WASHINGTON – The Wall Street Journal recently ranked Purdue University as the fifth-best public school in the nation and the 43rd overall. That’s heady recognition but not enough to attract much attention from Hoosier politicians. In the political world, there are plenty of volatile issues for members of Congress to navigate. They step gingerly into the fray, making sure to emphasize the message of the day that will be most helpful to them.
    
That’s what makes something like Purdue’s ranking an inviting respite. To use an analogy based on Indiana’s favorite sport, it’s a layup for a lawmaker who wants to promote good news about the state. Why not celebrate Purdue’s once again placing highly in the Journal’s ratings? But only one member of the Indiana congressional delegation said anything. Rep. Jim Banks, R-3rd CD, tweeted: “Not surprised that Purdue is thriving with @purduemitch at the helm.”
    
Indeed, the WSJ’s ranking is another example of how Purdue is advancing since Daniels took over as president nearly five years ago. One thing Daniels hasn’t been able to change, however, is the fact that Purdue continues to be overshadowed by Indiana University when it comes to adoration from Indiana politerati, despite the fact that Daniels himself came to Purdue from the top of the Hoosier political mountain following his two terms as governor.
    
At this point, I have to make a full disclosure: I’m a Purdue partisan. I’m a proud alum and an annual donor. I have been a loyal Boilermaker fan since elementary school, when my sister was earning her pharmacy degree at Purdue.That means that I’ve now spent decades in the Purdue minority. We’re outnumbered by the Indiana partisans – a combination of alums and other IU backers, many of whom joined the ranks when Bobby Knight worship was at its zenith.
    
But the Knight situation is instructive. Yes, he won three national championships, but former Purdue Coach Gene Keady had a winning record against him and achieved great success without the controversy that Knight foisted on IU. That’s kind of the way it goes with Purdue. The school consistently excels, but often does so under the radar, at least in Indiana.
    
Now that I’ve lived more of my life outside of Indiana – 25 years in Washington, D.C., and almost one year, just after graduating from Purdue, in New York City – than in Indiana, I have a new perspective on the Purdue-IU rivalry. In the state, the Bloomington school dominates. But once you cross the border, Purdue becomes the better known of the two.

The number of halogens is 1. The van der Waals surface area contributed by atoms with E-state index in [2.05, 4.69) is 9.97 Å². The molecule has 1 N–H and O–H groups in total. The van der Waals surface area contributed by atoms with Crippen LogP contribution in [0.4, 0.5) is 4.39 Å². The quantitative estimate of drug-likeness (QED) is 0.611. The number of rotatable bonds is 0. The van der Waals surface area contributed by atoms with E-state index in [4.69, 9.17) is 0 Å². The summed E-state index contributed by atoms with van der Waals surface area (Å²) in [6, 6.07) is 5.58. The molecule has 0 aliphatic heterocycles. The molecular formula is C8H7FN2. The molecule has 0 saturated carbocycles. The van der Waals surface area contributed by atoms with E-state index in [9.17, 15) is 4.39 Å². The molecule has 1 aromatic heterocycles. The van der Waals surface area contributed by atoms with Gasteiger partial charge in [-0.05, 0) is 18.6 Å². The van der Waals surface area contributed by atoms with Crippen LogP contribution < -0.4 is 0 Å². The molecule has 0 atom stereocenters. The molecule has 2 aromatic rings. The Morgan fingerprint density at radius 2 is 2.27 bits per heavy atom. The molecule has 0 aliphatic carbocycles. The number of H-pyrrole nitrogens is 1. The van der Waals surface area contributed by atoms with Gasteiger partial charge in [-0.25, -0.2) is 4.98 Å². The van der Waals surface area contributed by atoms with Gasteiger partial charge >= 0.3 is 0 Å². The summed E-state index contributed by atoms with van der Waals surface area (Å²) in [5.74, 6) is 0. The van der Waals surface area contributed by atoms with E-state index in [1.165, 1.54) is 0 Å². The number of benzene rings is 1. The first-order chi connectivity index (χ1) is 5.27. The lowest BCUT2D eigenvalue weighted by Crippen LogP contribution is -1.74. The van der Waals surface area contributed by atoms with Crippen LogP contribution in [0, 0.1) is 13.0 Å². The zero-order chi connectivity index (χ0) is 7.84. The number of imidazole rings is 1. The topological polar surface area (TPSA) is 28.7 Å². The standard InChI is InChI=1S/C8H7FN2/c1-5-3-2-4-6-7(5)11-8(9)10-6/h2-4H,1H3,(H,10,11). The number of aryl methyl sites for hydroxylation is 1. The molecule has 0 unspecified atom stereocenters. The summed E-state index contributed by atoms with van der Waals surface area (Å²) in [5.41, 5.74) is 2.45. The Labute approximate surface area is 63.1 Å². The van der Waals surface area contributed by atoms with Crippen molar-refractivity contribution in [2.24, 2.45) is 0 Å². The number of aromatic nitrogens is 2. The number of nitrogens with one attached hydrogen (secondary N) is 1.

This essay is not meant as a criticism of IU. I wish IU well academically. I want IU professors to discover cures for diseases and win Nobel Prizes. I want IU grads to get great jobs and become leaders in their fields. Each of those IU victories is good for the state.
    
When it comes to sports, I follow the philosophy on the popular t-shirt: My two favorite teams are Purdue and whoever is playing IU. It’s fun to mix it up with Hoosier fans about what occurs on athletic courts and fields. In this arena, though, we again see a political tilt toward IU. For instance, when Purdue made it to the Sweet 16 last year, the achievement was mostly ignored by Hoosier pols. If – okay, when – IU basketball makes it back to that level, we won’t hear the end of it from the state’s politicians. There will probably be daily tweets during the NCAA tournament wishing IU good luck.
    
The Wall Street Journal ranking is a more serious a matter deserving the attention of Hoosier politicians. It’s true that rankings can be disputed, especially by schools at the bottom of the lists. The Journal survey is different from most. Its assessment is based on outcomes (graduates’ salaries and debt loads), resources (the amount schools spend on “instruction and academic services”), engagement (students’ interactions with faculty and other students) and environment (the diversity of the campus community).
    
Out of more than 1,000 universities in the survey, Purdue placed 43rd overall and fifth among state schools. It tied for the best student-faculty ratio (12:1) of any public school in the Top 100. “These institutions proved they could offer a low-cost option, often to a more diverse student body, and provide comparable outcomes to the private schools that dominate the top of the charts,” WSJ reporter Melissa Korn wrote in a story about the state schools in the rankings.
    
Next year, I hope IU can join Purdue near the top of the WSJ state-school list, perhaps Purdue at three and IU at five. Maybe then all Indiana politicians will take note.

Schoeff is HPI’s Washington correspondent.